From the Seed to the Cup – New Cover Crop
It’s been a really great season, having had regular rain this Spring. After the usual dry winter months and early spring storms brewing, bringing worry of hail, we say thank you to soft, spring rain, not too little, not too much.
Farm work is in full swing with loads of jobs to do now harvest time has finished. As shared in other blogs, we look after our soil in lots of ways. One is by planting cover crops for biodiversity, soil health, and of course our pollinating friends. The winter cover crop was in full flower for early spring, with the mustards, canola, buckwheat and vetch attracting the ‘good guys’ – our stingless native bees, European honey bees, lady bugs, wasps, hover flies. See Entomologist Christopher Carr from SCU Organics inspecting the trial blocks; registering what friends (and foes?) we are attracting with our flowering cover crop plantings. There are no real ‘foes’ in the bug community for our Arabica coffee plants here in subtropical NSW – how good is that! Fingers crossed it stays that way with our cooler coffee growing conditions and plant diversity distracting ( or at least not encouraging) any nasty behaving bugs – so they choose to go elsewhere and not attack our coffee. Naturally pesticide free, is the way we like it, and wish to keep it that way. No nasty sprays on our coffee crop, ever.
After the Spring Harvest we do the following:
1. Trim Coffee Trees – We are on 50 acres/ 18 hectares of land here in the hills behind Byron Bay. With 40 000 trees to trim, it is slow and will take a few weeks for the tractor with its French pruner blades to mooch along slowly at 2km/hour, up and down the rows. Thankyou Nigel for the loud, slow progress across the farm.
2. Mulch up the tree trimmings – How do we deal with all those cut branches? Mulching on the spot, in the rows is not as easy as we’d like as branches can get caught up under the tractor, wrecking stuff (hydraulics and electrical bits – expensive stuff down there). So, we are pushing some branches into piles and then either chipping them, or placing them in a big pile in a gully where we will add soil and compost on top and then wait for it all to break down over a couple of years. Turning ‘waste’ into goodness with time and nature’s help.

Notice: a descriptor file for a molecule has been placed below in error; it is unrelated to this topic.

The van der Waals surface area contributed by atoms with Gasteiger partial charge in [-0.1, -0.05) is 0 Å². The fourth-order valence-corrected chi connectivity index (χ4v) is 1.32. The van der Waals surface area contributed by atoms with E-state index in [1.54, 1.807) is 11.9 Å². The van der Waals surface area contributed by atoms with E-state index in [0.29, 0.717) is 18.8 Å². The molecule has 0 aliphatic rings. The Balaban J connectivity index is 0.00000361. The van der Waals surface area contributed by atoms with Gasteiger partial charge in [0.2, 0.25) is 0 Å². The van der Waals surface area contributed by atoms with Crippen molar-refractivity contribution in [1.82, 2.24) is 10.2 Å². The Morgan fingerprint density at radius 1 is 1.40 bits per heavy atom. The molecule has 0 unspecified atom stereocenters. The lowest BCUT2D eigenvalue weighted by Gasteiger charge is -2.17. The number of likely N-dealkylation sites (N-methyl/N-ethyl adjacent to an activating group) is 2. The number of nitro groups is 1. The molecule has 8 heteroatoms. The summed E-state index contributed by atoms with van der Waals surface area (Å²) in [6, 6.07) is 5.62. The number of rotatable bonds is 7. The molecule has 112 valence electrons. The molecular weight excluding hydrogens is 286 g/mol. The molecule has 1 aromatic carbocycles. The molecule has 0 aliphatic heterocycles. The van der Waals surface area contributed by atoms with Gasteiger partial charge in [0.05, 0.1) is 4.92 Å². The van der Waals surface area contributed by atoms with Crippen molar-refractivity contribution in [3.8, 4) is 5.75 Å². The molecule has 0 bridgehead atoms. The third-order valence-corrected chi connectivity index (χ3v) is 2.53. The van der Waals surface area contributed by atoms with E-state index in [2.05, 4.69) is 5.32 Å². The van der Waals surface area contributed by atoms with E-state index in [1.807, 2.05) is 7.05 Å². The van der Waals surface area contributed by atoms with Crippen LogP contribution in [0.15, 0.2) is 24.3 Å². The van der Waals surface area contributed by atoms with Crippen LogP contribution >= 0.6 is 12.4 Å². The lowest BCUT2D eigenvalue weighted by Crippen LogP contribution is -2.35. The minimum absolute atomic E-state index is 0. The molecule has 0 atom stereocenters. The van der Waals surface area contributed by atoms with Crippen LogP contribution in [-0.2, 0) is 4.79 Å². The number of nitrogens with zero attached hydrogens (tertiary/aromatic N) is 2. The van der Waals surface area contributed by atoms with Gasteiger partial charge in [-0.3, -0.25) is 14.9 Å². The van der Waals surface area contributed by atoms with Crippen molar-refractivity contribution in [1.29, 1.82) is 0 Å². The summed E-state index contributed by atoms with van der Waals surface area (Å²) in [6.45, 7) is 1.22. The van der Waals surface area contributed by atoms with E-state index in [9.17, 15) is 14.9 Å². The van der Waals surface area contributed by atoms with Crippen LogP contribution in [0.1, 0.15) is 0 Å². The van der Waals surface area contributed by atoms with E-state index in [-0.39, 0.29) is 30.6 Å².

3. Compost to Feed Soil – We think we’ll sneak some aged compost out on at least one block early,; expecting the organic goodness will help the trees bounce back healthier. All the fruit skins from the spring coffee harvest and processing waste are now mixed in with chook manure, hemp seed husk and wood chip, creating huge compost piles that time and turning will help form beautiful organic rich life for our trees, next year.
4. Coffee Flowers Bloom – The flowers bloom in November/ December – its really quite special – with jasmine like fragrance filling the air. We love this time of the year, and hope for a white Christmas like 2020! We will share more flower pics as they come. We have already had a touch of coffee flowering, whilst looking forward to more flowers blooming over the month of December.
5. Coffee Fruit – After setting flowers, the coffee fruit slowly develops all year until the ‘Spring Harvest’ time of October/ November. In our cool for coffee climate, we find the fruit takes a solid 10 months to ripen – which is relatively long compared to other coffee nations. The extra time develops extra sweetness along the way. Read more: Cool Coffee, Sweet Coffee blog here.
So, What happens to the cover crop?
The cover crops grow over a 3 month period, putting down their roots to draw up and help transfer nutrients, the bees and friends have pollinated and found the flowers, and we allow some late flowers to go to seed, to encourage re-emergents popping up naturally. Bec will pick some seeds to save and re-plant (mostly radish and mustard), and then we will mow the crop in, to return the biology, the nutrients back to the soil. Then prepare to plant some more! Summer plantings of cover crop mix – going in soon. –